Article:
Whenever Richard Cory went down town,
We people on the pavement looked at him:
He was a gentleman from sole to crown,
Clean favored, and imperially slim.
And he was always quietly arrayed,
And he was always human when he talked;
But still he fluttered pulses when he said,
"Good-morning," and he glittered when he walked.
And he was rich – yes, richer than a king –
And admirably schooled in every grace:
In fine, we thought that he was everything
To make us wish that we were in his place.
So on we worked, and waited for the light,
And went without the meat, and cursed the bread;
And Richard Cory, one calm summer night,
Went home and put a bullet through his head.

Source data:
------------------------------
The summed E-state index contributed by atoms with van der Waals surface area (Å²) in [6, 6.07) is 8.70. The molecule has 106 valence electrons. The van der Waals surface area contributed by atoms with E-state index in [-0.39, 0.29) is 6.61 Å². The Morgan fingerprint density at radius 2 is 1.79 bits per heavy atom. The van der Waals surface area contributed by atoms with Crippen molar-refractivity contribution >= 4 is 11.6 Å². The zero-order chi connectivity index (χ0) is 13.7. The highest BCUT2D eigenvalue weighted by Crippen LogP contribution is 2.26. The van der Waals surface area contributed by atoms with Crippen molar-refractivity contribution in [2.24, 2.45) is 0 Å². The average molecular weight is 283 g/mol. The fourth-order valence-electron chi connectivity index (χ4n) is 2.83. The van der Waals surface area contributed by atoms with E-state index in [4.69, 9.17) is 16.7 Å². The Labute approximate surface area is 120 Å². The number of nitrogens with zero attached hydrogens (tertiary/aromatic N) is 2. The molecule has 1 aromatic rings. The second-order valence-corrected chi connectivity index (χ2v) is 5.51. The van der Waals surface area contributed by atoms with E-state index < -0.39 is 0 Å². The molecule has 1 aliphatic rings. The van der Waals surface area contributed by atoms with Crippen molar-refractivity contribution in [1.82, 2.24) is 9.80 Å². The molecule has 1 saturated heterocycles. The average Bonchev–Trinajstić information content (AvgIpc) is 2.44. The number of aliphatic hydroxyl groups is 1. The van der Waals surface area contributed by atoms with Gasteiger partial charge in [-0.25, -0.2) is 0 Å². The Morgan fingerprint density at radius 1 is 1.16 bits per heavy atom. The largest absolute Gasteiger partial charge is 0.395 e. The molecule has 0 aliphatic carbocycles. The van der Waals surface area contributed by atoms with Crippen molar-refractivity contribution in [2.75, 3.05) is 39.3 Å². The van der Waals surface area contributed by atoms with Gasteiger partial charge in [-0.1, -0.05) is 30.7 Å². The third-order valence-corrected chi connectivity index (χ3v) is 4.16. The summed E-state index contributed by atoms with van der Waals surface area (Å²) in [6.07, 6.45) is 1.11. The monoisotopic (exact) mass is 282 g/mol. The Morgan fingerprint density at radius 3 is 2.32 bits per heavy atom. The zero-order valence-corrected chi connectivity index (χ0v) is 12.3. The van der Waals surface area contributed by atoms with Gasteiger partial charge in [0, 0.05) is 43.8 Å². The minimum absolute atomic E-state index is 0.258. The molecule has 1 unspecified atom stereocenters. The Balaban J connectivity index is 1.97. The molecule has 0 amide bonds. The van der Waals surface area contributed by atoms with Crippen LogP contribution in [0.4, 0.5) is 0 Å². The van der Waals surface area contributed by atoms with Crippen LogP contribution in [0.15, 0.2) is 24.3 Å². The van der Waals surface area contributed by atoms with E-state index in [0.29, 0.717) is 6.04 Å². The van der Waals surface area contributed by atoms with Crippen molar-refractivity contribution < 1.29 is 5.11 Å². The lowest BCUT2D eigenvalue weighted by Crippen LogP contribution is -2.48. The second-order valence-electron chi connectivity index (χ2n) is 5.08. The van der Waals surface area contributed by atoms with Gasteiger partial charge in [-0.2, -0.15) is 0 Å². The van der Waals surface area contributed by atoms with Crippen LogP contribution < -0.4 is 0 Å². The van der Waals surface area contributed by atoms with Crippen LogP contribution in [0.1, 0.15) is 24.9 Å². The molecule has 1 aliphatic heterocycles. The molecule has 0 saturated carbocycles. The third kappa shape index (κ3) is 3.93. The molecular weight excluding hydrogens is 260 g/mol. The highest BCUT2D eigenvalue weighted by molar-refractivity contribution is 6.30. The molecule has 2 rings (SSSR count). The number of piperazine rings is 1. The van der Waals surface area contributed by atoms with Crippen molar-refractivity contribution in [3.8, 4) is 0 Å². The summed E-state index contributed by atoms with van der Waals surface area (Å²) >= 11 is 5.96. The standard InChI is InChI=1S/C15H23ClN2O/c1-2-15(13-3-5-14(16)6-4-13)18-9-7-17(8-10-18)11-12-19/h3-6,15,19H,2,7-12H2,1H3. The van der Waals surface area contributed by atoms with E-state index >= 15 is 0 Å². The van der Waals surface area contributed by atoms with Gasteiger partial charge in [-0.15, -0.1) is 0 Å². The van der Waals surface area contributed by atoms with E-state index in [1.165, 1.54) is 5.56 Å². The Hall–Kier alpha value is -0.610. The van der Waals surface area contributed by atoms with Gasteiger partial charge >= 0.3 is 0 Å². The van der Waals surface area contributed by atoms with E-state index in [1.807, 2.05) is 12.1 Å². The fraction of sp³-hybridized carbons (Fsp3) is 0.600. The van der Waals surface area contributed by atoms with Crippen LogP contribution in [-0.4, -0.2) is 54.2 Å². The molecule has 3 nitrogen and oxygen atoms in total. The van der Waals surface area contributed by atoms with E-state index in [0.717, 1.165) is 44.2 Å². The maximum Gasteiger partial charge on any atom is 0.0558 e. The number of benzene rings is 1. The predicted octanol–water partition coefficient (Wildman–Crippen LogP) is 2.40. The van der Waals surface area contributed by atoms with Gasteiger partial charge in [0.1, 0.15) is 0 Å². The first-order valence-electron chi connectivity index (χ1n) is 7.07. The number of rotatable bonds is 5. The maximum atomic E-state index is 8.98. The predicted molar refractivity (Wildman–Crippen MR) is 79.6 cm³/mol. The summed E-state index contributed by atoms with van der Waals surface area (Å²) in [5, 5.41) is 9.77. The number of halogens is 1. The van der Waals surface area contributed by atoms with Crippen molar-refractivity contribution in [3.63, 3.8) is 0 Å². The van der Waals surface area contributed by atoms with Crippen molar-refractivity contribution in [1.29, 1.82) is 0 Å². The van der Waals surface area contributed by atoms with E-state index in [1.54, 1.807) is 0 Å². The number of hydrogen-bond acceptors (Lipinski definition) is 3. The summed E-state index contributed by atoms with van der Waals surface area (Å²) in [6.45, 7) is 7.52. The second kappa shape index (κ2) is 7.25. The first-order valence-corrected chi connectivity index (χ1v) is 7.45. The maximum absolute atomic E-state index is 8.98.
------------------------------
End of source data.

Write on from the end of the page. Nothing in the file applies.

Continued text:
Through this story, Robinson introduces the classic theme of not judging people by their appearance; rather, there is more to a man than what appears on the surface. The idea that money cannot buy happiness is also suggested. The speakers are townspeople who admire Richard Cory. The surface and basic structure of the poem – description, followed by a shock ending, and obvious interpretations as "wealth and beauty do not mean one is happy" and "one does not know the heart of others", make it liable to be dismissed as tritely conventional. In other respects the poem is seen to have hidden depths and to reward careful interpretation, but not very lengthy analysis. In contrast to careful psychological description and analysis of internal states, popular in the 1890s, this poem gives only surfaces, no indication of Cory's internal state, which adds mystery, thwarts interpretation, and emphasizes the distance between the speaker (and reader) and protagonist. The reliability of the narrator, as one of the onlookers, is also questioned. The distance between the regal ("crown", "king"), indeed imperial Cory and townspeople is also commented on, as is the general hyperbole "fluttered pulses", "glittered when he walked". Many of Robinson's poems end...